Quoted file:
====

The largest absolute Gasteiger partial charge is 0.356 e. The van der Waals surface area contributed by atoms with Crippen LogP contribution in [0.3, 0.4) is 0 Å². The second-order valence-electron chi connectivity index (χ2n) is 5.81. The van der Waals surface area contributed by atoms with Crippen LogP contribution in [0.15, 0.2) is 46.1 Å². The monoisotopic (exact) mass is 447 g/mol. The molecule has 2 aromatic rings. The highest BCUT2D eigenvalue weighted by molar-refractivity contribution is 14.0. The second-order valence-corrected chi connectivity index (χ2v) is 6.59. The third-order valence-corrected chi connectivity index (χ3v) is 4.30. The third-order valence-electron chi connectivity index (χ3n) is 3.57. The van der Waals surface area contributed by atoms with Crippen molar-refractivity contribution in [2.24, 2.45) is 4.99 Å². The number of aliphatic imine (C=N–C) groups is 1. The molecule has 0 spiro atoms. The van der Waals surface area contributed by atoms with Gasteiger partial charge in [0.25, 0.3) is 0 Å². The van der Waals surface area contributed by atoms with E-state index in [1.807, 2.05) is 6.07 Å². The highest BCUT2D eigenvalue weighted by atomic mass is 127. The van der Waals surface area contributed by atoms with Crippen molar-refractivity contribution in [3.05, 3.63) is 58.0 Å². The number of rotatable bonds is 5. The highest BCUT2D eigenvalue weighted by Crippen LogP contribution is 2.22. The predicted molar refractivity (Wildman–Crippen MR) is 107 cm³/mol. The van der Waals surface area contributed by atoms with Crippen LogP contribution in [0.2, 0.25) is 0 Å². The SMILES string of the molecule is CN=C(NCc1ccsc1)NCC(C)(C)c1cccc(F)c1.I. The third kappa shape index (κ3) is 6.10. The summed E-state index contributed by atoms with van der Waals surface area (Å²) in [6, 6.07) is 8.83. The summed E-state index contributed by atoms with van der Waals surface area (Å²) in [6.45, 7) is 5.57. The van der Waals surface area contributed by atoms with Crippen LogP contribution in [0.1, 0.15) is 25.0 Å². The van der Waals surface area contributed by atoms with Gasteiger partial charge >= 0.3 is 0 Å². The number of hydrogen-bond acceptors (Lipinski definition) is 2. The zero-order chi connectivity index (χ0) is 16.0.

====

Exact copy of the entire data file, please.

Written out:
The largest absolute Gasteiger partial charge is 0.356 e. The van der Waals surface area contributed by atoms with Crippen LogP contribution in [0.3, 0.4) is 0 Å². The second-order valence-electron chi connectivity index (χ2n) is 5.81. The van der Waals surface area contributed by atoms with Crippen LogP contribution in [0.15, 0.2) is 46.1 Å². The monoisotopic (exact) mass is 447 g/mol. The molecule has 2 aromatic rings. The highest BCUT2D eigenvalue weighted by molar-refractivity contribution is 14.0. The second-order valence-corrected chi connectivity index (χ2v) is 6.59. The third-order valence-corrected chi connectivity index (χ3v) is 4.30. The third-order valence-electron chi connectivity index (χ3n) is 3.57. The van der Waals surface area contributed by atoms with Crippen molar-refractivity contribution in [2.24, 2.45) is 4.99 Å². The number of aliphatic imine (C=N–C) groups is 1. The molecule has 0 spiro atoms. The van der Waals surface area contributed by atoms with Gasteiger partial charge in [0.25, 0.3) is 0 Å². The van der Waals surface area contributed by atoms with E-state index in [1.807, 2.05) is 6.07 Å². The highest BCUT2D eigenvalue weighted by atomic mass is 127. The van der Waals surface area contributed by atoms with Crippen molar-refractivity contribution in [3.05, 3.63) is 58.0 Å². The number of rotatable bonds is 5. The highest BCUT2D eigenvalue weighted by Crippen LogP contribution is 2.22. The predicted molar refractivity (Wildman–Crippen MR) is 107 cm³/mol. The van der Waals surface area contributed by atoms with Crippen LogP contribution in [0.2, 0.25) is 0 Å². The SMILES string of the molecule is CN=C(NCc1ccsc1)NCC(C)(C)c1cccc(F)c1.I. The third kappa shape index (κ3) is 6.10. The summed E-state index contributed by atoms with van der Waals surface area (Å²) in [6, 6.07) is 8.83. The summed E-state index contributed by atoms with van der Waals surface area (Å²) in [6.45, 7) is 5.57. The van der Waals surface area contributed by atoms with Crippen LogP contribution in [0.1, 0.15) is 25.0 Å². The van der Waals surface area contributed by atoms with Gasteiger partial charge >= 0.3 is 0 Å². The number of hydrogen-bond acceptors (Lipinski definition) is 2. The zero-order chi connectivity index (χ0) is 16.0.